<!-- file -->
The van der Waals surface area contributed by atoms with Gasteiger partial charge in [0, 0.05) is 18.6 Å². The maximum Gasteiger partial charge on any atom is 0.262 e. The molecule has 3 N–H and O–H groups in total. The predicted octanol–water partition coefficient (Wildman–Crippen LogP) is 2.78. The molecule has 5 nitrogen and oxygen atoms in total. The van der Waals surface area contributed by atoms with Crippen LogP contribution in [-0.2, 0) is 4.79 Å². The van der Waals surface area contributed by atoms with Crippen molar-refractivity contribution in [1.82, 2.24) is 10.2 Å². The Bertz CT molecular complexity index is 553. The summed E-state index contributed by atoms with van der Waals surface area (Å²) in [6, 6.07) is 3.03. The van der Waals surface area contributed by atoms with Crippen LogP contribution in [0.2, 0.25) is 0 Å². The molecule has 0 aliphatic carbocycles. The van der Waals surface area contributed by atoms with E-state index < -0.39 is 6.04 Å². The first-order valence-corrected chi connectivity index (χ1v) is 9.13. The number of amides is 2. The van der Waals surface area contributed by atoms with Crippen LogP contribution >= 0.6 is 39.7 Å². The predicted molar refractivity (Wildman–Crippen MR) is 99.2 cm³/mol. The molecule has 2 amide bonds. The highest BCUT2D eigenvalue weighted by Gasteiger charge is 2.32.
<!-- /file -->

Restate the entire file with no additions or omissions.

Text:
The van der Waals surface area contributed by atoms with Gasteiger partial charge in [0, 0.05) is 18.6 Å². The maximum Gasteiger partial charge on any atom is 0.262 e. The molecule has 3 N–H and O–H groups in total. The predicted octanol–water partition coefficient (Wildman–Crippen LogP) is 2.78. The molecule has 5 nitrogen and oxygen atoms in total. The van der Waals surface area contributed by atoms with Crippen LogP contribution in [-0.2, 0) is 4.79 Å². The van der Waals surface area contributed by atoms with Crippen molar-refractivity contribution in [1.82, 2.24) is 10.2 Å². The Bertz CT molecular complexity index is 553. The summed E-state index contributed by atoms with van der Waals surface area (Å²) in [6, 6.07) is 3.03. The van der Waals surface area contributed by atoms with Crippen LogP contribution in [0.2, 0.25) is 0 Å². The molecule has 0 aliphatic carbocycles. The van der Waals surface area contributed by atoms with E-state index < -0.39 is 6.04 Å². The first-order valence-corrected chi connectivity index (χ1v) is 9.13. The number of amides is 2. The van der Waals surface area contributed by atoms with Crippen LogP contribution >= 0.6 is 39.7 Å². The predicted molar refractivity (Wildman–Crippen MR) is 99.2 cm³/mol. The molecule has 2 amide bonds. The highest BCUT2D eigenvalue weighted by Gasteiger charge is 2.32.